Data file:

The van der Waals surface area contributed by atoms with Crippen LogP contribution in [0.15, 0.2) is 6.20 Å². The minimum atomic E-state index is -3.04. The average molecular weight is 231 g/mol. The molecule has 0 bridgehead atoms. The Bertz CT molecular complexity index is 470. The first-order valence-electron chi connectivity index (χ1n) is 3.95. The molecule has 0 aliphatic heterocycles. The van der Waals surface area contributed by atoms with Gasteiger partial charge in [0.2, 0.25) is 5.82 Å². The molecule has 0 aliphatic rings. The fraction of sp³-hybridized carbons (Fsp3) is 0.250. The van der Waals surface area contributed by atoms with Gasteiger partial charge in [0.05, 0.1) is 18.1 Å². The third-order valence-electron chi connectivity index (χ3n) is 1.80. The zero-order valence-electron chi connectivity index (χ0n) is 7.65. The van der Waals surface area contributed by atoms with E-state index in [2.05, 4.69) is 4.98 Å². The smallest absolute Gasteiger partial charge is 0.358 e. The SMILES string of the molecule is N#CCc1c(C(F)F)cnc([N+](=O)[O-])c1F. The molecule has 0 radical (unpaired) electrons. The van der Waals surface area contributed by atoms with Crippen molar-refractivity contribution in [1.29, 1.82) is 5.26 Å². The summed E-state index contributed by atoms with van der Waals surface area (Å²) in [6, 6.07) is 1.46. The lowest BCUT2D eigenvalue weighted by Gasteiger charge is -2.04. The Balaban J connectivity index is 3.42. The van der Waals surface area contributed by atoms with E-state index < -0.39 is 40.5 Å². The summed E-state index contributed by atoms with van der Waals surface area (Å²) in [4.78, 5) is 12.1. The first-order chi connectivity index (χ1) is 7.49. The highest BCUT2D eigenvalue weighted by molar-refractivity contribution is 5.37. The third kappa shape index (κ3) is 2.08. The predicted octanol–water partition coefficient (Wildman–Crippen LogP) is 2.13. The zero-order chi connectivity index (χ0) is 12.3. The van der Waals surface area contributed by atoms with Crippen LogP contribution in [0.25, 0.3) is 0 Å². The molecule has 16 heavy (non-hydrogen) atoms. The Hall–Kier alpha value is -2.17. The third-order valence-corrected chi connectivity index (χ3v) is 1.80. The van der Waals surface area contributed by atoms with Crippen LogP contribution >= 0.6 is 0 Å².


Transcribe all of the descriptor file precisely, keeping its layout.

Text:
The van der Waals surface area contributed by atoms with Crippen LogP contribution in [0.15, 0.2) is 6.20 Å². The minimum atomic E-state index is -3.04. The average molecular weight is 231 g/mol. The molecule has 0 bridgehead atoms. The Bertz CT molecular complexity index is 470. The first-order valence-electron chi connectivity index (χ1n) is 3.95. The molecule has 0 aliphatic heterocycles. The van der Waals surface area contributed by atoms with Gasteiger partial charge in [0.2, 0.25) is 5.82 Å². The molecule has 0 aliphatic rings. The fraction of sp³-hybridized carbons (Fsp3) is 0.250. The van der Waals surface area contributed by atoms with Gasteiger partial charge in [0.05, 0.1) is 18.1 Å². The third-order valence-electron chi connectivity index (χ3n) is 1.80. The zero-order valence-electron chi connectivity index (χ0n) is 7.65. The van der Waals surface area contributed by atoms with E-state index in [2.05, 4.69) is 4.98 Å². The smallest absolute Gasteiger partial charge is 0.358 e. The SMILES string of the molecule is N#CCc1c(C(F)F)cnc([N+](=O)[O-])c1F. The molecule has 0 radical (unpaired) electrons. The van der Waals surface area contributed by atoms with Crippen molar-refractivity contribution in [1.29, 1.82) is 5.26 Å². The summed E-state index contributed by atoms with van der Waals surface area (Å²) in [6, 6.07) is 1.46. The lowest BCUT2D eigenvalue weighted by Gasteiger charge is -2.04. The Balaban J connectivity index is 3.42. The van der Waals surface area contributed by atoms with E-state index < -0.39 is 40.5 Å². The summed E-state index contributed by atoms with van der Waals surface area (Å²) in [4.78, 5) is 12.1. The first-order chi connectivity index (χ1) is 7.49. The highest BCUT2D eigenvalue weighted by molar-refractivity contribution is 5.37. The third kappa shape index (κ3) is 2.08. The predicted octanol–water partition coefficient (Wildman–Crippen LogP) is 2.13. The zero-order chi connectivity index (χ0) is 12.3. The van der Waals surface area contributed by atoms with Crippen LogP contribution in [0.25, 0.3) is 0 Å². The molecule has 16 heavy (non-hydrogen) atoms. The Hall–Kier alpha value is -2.17. The third-order valence-corrected chi connectivity index (χ3v) is 1.80. The van der Waals surface area contributed by atoms with Crippen LogP contribution >= 0.6 is 0 Å².